Jonathan has made arrangements with a travel agency, Heritage Tours, of Odessa for his trip to Trochenbrod, the mythical place where his grandfather came from. The agency is handled by an older man, who claims to be blind, and his grandson, Alex, a man who loves the pop American culture that has captured his imagination, as well as his contemporaries in the country. Alex speaks a kind of English no one speaks and his conversation and translation, for Jonathan's benefit are hilarious to our ear for the use of sometimes unheard English terms. The old man insists in taking his dog, Sammy Davis Jr., against the wishes of Jonathan, who doesn't want to sit next to the snarling and barking animal during the trip.
As they embark in search of Trochenbrod, it's clearly that his companions, especially the old man has no clue where he is going. At this point, the film becomes a road movie, as the three characters riding the back roads of the country become more acquainted with one another. As the trio arrive at the sunflower field with the house at the end, it indicates they have indeed come to the right place. Some places are a clear reminder of the conflicts of the past.
The older woman, living in the isolated place, is the missing link of the story. She is able to put things into the right perspective. But here is where the story changes its emphasis from Jonathan, who clearly has come to the land of his ancestors, to the old man. We watch as this older man starts remembering things about himself. This, in turn, changes the dynamic of the film as we discover how connected Jonathan and his guides have been all the time.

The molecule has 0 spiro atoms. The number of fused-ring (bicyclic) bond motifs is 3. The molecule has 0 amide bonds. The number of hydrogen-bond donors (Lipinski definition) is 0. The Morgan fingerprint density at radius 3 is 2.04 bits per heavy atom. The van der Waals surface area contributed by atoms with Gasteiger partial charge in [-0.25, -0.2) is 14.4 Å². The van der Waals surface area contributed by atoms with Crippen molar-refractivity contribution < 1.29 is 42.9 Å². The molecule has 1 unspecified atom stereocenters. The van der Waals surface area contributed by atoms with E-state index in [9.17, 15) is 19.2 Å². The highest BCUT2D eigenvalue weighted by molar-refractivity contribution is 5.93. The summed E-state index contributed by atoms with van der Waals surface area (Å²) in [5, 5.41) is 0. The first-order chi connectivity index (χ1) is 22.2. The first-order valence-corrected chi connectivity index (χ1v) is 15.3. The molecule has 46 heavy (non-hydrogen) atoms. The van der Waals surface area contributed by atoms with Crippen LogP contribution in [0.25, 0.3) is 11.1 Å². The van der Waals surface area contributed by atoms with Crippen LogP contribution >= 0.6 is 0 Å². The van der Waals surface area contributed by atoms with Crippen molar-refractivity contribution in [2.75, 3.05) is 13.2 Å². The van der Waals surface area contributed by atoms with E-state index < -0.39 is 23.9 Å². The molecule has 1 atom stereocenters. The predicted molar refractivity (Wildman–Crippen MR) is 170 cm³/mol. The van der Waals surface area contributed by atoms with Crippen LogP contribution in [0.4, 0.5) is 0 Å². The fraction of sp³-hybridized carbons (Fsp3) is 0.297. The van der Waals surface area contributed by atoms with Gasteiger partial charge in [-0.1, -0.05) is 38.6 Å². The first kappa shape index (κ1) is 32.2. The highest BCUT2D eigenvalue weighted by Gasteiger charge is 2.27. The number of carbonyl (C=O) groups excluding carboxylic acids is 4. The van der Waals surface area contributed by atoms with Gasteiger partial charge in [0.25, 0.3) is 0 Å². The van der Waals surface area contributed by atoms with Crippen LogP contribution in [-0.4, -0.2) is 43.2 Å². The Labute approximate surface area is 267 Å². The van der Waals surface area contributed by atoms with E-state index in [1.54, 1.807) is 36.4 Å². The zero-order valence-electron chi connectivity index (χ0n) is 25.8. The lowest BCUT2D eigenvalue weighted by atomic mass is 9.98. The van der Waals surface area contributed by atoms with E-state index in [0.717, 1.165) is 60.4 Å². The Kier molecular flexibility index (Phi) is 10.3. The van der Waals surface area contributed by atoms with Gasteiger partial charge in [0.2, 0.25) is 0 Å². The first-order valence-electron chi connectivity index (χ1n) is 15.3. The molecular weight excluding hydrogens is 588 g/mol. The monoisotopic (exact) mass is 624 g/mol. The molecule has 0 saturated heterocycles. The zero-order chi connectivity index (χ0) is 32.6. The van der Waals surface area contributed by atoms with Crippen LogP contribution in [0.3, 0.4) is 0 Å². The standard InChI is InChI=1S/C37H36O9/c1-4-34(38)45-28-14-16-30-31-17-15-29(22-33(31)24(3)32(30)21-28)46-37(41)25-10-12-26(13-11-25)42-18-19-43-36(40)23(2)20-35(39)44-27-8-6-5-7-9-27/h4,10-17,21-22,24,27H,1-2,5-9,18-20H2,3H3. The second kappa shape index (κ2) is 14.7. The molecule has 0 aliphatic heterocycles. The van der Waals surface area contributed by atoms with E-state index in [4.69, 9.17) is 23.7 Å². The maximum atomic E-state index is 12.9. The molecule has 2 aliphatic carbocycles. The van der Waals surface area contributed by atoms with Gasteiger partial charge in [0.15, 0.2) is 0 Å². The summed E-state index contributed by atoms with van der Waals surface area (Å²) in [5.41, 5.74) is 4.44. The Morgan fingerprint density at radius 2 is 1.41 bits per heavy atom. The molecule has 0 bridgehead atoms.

Some criticism in these pages have expressed opinions about the accuracy of the story, which after all, it's a work of fiction and liberties have been taken. It would have been impossible to make another film including so much that is contained in the book. The great way the film is divided into different chapters is a clever way to let the viewer know what's about to be seen.
Elijah Wood, a magnificent film actor, does an excellent work by underplaying Jonathan. Mr. Wood makes one of his best appearances in any film with his interpretation of the main character. The felicitous casting of Eugene Hutz as Alex, the Ukranian tour assistant and translator, seems to be an idea made in heaven. Mr. Hutz is about the best thing in the film. His arcane usage of English gives the film a funny angle that delights the viewer. Boris Leskin as Alex's grandfather and driver of the tour car makes a valuable contribution to the film, as well as Laryssa Lauret, who is seen in the last part of the movie.
The excellent cinematography of Matthew Libatique brings the splendor of the Czech Republic's countryside in all its magnificence. The musical score by Paul Cantelon is heard in the background adorning the film in ways that it adds a richness to the movie.
Above all, this is a triumph for Liev Schreiber, the first time director that will surely go far in whatever he decides to do next.